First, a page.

Cardiff University | Prifysgol Caerdydd ORCA
Online Research @ Cardiff 
WelshClear Cookie - decide language by browser settings

A new reconstruction of the iridopteridalean Ibyka amphikoma Skog et Banks from the Middle Devonian of Gilboa, New York State

Berry, Christopher M. ORCID:, Stein, W. E. and Cordi, J. 2022. A new reconstruction of the iridopteridalean Ibyka amphikoma Skog et Banks from the Middle Devonian of Gilboa, New York State. International Journal of Plant Sciences 183 (6) , pp. 450-464. 10.1086/720721

[thumbnail of Ibyka Berry et al 2022.pdf] PDF - Accepted Post-Print Version
Available under License Creative Commons Attribution Non-commercial.

Download (14MB)


Premise of research. Clarifying the basic anatomy and morphology of Devonian fossils is essential for understanding the origin and radiation of land plants in deep time. Iridopteridales is a major Devonian plant group for which there is no presently established whole-plant concept. Methodology. The type material of the iridopteridalean Ibyka amphikoma Skog et Banks was reprepared and redescribed to clarify the details of its branching patterns and enable comparison to the previously described anatomy. Pivotal results. At least three orders of branching are known. Insertions of laterals are dominantly whorled, sometimes imperfectly, with distinct internodes. Within a whorl, branches may substitute for dichotomous appendages, with the latter more numerous. A new reconstruction is presented. On the basis of the partially preserved anatomy and the comparison to anatomically preserved Iridopteridales, we infer that traces to the branches and appendages are emitted one from each arm of a multiribbed actinostele. This pattern contrasts with that of the only other iridopteridalean preserved both anatomically and morphologically, Compsocradus laevigatus Berry et Stein, in which traces are emitted from alternate ribs in each whorl, with angular offsets between adjacent whorls. Conclusions. This basic understanding of the essentially whorled organization of Iridopteridales, as well as their overall morphology and anatomy, will benefit attempts to infer the broader phylogeny of early land plants, including the origins of horsetails and ferns.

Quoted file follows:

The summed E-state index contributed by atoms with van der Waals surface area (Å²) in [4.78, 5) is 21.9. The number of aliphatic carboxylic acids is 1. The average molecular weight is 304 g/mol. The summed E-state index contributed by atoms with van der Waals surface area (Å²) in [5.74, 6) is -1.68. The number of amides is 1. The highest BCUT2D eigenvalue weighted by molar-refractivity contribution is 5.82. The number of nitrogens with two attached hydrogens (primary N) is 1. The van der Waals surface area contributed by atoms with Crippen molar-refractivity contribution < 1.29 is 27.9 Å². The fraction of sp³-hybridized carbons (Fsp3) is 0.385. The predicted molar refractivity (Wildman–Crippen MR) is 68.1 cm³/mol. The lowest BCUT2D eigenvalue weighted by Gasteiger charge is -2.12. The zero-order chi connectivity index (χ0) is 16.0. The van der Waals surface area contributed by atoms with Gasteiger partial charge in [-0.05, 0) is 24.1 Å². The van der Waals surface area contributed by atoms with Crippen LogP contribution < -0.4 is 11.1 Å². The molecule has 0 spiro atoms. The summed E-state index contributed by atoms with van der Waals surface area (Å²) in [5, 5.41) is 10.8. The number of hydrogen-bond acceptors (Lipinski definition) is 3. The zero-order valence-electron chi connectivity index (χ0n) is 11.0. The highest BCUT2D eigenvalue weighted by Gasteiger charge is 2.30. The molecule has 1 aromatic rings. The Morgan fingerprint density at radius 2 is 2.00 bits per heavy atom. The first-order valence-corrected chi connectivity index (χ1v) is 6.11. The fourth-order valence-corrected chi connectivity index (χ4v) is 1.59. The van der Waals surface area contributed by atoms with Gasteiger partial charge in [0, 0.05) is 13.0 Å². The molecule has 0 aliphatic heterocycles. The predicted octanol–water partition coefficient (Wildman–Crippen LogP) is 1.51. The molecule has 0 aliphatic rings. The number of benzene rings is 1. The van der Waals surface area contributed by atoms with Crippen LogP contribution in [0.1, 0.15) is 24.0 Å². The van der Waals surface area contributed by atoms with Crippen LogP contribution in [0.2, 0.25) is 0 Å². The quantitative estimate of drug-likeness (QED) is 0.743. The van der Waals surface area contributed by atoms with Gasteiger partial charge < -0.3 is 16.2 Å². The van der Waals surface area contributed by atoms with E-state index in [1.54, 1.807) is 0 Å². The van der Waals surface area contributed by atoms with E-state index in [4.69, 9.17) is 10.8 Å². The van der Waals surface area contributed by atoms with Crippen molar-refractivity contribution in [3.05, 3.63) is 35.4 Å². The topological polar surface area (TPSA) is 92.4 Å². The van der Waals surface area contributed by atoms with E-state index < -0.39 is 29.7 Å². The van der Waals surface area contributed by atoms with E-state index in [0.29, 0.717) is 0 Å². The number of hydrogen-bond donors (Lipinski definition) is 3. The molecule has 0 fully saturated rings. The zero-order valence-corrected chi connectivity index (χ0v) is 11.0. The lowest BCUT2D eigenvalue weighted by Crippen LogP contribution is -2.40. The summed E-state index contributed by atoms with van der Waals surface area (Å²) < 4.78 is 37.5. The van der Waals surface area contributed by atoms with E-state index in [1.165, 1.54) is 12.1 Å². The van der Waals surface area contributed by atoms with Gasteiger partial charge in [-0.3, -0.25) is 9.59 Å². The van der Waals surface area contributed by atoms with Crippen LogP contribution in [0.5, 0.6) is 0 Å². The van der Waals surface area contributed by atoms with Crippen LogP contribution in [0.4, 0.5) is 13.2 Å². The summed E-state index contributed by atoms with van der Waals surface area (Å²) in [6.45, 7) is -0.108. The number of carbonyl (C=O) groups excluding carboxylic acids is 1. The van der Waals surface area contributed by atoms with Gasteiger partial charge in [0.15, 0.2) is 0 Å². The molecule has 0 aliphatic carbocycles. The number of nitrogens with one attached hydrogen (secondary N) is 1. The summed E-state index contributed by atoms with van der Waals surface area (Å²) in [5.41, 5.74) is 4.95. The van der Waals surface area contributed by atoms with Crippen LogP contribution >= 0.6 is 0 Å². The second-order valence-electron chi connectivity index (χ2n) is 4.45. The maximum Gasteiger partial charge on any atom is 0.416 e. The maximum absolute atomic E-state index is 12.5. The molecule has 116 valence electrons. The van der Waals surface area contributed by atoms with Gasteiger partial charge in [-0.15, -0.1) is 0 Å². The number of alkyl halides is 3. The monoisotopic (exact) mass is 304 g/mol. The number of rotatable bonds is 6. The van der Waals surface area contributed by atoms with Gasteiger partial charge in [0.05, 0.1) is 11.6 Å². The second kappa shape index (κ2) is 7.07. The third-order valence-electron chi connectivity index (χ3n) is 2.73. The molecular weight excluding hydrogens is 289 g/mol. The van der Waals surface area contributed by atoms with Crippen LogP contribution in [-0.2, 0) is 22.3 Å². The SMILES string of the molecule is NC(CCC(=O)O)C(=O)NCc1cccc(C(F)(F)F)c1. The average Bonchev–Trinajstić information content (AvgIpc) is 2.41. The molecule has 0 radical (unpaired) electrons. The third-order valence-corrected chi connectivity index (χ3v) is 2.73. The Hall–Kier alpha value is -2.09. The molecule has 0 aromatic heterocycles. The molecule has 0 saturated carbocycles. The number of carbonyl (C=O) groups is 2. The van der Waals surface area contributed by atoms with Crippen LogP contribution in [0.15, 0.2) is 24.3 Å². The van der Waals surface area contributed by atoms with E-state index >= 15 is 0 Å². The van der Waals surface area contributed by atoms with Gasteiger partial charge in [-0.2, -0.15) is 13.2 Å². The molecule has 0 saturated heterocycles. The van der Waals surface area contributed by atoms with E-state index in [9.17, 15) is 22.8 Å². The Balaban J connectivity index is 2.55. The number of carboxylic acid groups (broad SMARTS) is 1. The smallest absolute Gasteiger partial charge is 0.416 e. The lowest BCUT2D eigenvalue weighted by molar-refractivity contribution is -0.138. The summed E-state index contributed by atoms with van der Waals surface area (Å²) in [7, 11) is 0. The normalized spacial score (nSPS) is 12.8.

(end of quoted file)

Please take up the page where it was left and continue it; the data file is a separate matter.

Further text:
Item Type: Article
Date Type: Publication
Status: Published
Schools: Earth and Environmental Sciences
Publisher: University of Chicago Press
ISSN: 1058-5893
Date of First Compliant Deposit: 27 May 2022
Date of Acceptance: 3 May 2022
Last Modified: 07 Nov 2023 15:42

Actions (repository staff only)

Edit Item Edit Item


Downloads per month over past year

View more statistics